The Tribune Co. late in the day announced a total of 250 cuts, with 100 at the Chicago Tribune and 100 to 150 in Los Angeles. In both cases the company will seeks buyouts first with layoffs if needed.
Noting that the Chicago Tribune group's first-quarter revenue dropped 4 percent from a year ago, Scott Smith, president of Tribune Publishing and publisher of the Chicago Tribune, said in a memo to employees, "Therefore we need to achieve additional expense savings at the same time we focus on revenue growth."
The Times said it hoped to cut its staff of 2,625 by up to 150 employees, or nearly 6 percent. The Chicago Tribune said it intends to trim its staff by as many as 100, or 3 percent.
"The actions being undertaken at our newspapers reflect fundamental changes going on across the media industry," Tribune Co. spokesman Gary Weitman said. "We cannot stand still; as revenues have slowed, our newspapers are scaling expenses accordingly."
The Times said up to 70 jobs could be cut from the newspaper's news operations, which would reduce the newsroom staff to about 850 people. The Times news operation employed about 1,200 at the time of its purchase by Tribune in 2000.
Chicago Tribune spokeswoman Christine Hennessey declined to say how many news positions could be affected or give the current number of newsroom jobs.
The popular blog LA.observed posted a lengthy memo from L.A Times Publisher David Hiller to staffers today. Then a memo from Editor James O'Shea appeared on Romenesko at www.poynter.org.
"I did not come here to preside over a decline of this great newspaper," O'Shea declared. "I consider the loss of each and every journalist or employee in this company a failure. I guarantee you I have worked extremely hard to minimize any staff reduction. I will also guarantee you that I will work just as hard in the future to avoid another day like this."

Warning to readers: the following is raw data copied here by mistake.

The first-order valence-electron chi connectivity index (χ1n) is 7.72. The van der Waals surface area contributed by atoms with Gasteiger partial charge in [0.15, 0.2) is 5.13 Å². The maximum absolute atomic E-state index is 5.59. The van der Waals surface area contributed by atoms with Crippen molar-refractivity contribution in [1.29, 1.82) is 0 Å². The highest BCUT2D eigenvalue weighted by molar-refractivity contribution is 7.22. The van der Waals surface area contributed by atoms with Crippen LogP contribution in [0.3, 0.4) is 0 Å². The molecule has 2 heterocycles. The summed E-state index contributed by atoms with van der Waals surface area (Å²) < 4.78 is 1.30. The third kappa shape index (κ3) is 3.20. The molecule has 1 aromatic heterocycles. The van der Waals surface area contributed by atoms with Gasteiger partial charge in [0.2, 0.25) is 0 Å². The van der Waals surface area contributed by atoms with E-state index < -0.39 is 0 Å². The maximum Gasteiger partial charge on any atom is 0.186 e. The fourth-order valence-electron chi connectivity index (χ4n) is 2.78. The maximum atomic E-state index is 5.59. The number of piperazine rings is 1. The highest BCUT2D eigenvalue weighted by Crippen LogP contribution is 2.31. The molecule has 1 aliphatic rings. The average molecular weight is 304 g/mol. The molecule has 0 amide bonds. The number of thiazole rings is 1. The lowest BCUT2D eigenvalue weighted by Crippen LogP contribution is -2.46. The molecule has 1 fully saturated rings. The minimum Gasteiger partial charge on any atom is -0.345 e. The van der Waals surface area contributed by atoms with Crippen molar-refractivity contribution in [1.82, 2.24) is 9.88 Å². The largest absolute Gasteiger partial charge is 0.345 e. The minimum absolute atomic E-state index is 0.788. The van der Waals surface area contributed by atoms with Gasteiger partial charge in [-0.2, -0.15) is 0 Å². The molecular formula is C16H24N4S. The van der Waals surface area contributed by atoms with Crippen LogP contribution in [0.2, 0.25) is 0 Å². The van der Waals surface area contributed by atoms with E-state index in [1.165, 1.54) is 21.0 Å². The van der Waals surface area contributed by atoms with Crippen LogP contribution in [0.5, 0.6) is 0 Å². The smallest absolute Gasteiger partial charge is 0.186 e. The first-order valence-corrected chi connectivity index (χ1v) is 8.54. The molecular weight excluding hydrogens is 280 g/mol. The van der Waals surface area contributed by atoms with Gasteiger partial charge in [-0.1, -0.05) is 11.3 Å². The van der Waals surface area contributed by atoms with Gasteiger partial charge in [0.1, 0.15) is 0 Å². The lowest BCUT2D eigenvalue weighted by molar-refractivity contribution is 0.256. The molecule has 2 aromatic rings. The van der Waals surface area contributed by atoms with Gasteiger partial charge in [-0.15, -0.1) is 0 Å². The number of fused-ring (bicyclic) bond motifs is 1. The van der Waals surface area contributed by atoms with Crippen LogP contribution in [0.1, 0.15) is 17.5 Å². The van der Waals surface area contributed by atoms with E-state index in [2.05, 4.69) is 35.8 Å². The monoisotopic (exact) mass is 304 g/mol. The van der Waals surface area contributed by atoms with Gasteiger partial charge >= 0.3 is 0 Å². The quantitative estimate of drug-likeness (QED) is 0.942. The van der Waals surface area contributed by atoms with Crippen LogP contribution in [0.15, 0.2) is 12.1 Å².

One new wrinkle added to the L.A. buyout plans: A "Voluntary 4-day Week for 80% of Pay" proposal. Hiller writes, "One additional idea that we're considering is allowing full-time employees to voluntarily reduce their work week from five days to four days. This schedule change would also involve changing from full-time benefits to part-time benefits and, of course, would be contingent on each department's workload and staffing needs."
Here are some other highlights from the two memos, first from Hiller.
We?re announcing today a series of actions, including an Employee Voluntary Separation Program that will eliminate between 100-150 jobs at the Los Angeles Times.
These actions reflect the fundamental and ongoing changes occurring in our business. You read last week that the company announced our first quarter financial results, and they were not good. For our whole Los Angeles Times Media Group, revenue down 4% and cash flow down 13%. There was some good news, with online revenue growing 20%. But the growth in new media is not yet big enough to offset the decline on the print side of the business. The picture was similar at the other Tribune newspapers.
Over the past months, we have been talking (and doing) a lot about how we need to change to sustain our mission and business as the best and most trusted source of news and information in Southern California. What we do is too important not to change in ways essential to sustain us into the future. We simply can?t afford not to change.
As we?ve talked about before, here are some of the major lines of how we need to change:
Re-tool everything to be fully multimedia
Grow online faster, integrated with print
Change the newspaper to better serve our local audience and reflect how readers live, and use print, today
Offer more products for more audience segments, like Hoy for the Spanish-speaking part of our communities
Invest and re-allocate resources to grow
Get our employees engaged and fired-up about how we will change, where we are going
We are making headway. Our efforts to transform the newsroom to a 24/7 multi-media world are getting traction. We are adding people and other investment to these print/online efforts, and will add more, including more interactive product development people and supporting technology....